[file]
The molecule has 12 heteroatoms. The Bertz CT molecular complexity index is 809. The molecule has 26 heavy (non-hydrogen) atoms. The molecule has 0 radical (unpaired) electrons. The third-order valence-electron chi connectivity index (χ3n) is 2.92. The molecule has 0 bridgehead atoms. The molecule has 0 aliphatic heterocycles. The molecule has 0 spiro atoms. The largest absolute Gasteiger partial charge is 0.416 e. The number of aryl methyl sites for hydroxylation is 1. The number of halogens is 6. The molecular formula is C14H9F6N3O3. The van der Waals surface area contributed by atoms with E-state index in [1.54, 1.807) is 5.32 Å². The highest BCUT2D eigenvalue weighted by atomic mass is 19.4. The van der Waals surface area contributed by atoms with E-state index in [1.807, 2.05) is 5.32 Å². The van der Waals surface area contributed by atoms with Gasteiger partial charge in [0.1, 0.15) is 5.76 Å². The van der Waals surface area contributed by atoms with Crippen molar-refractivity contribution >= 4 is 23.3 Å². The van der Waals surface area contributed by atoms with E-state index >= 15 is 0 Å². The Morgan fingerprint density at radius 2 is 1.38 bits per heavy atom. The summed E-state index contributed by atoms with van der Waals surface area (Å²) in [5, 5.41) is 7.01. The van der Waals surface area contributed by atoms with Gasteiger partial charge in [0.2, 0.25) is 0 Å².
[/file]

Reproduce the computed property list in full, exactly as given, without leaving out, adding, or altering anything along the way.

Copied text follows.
The molecule has 12 heteroatoms. The Bertz CT molecular complexity index is 809. The molecule has 26 heavy (non-hydrogen) atoms. The molecule has 0 radical (unpaired) electrons. The third-order valence-electron chi connectivity index (χ3n) is 2.92. The molecule has 0 bridgehead atoms. The molecule has 0 aliphatic heterocycles. The molecule has 0 spiro atoms. The largest absolute Gasteiger partial charge is 0.416 e. The number of aryl methyl sites for hydroxylation is 1. The number of halogens is 6. The molecular formula is C14H9F6N3O3. The van der Waals surface area contributed by atoms with E-state index in [1.54, 1.807) is 5.32 Å². The highest BCUT2D eigenvalue weighted by atomic mass is 19.4. The van der Waals surface area contributed by atoms with E-state index in [1.807, 2.05) is 5.32 Å². The van der Waals surface area contributed by atoms with Gasteiger partial charge in [0.1, 0.15) is 5.76 Å². The van der Waals surface area contributed by atoms with Crippen molar-refractivity contribution >= 4 is 23.3 Å². The van der Waals surface area contributed by atoms with E-state index >= 15 is 0 Å². The Morgan fingerprint density at radius 2 is 1.38 bits per heavy atom. The summed E-state index contributed by atoms with van der Waals surface area (Å²) in [5, 5.41) is 7.01. The van der Waals surface area contributed by atoms with Gasteiger partial charge in [0.2, 0.25) is 0 Å².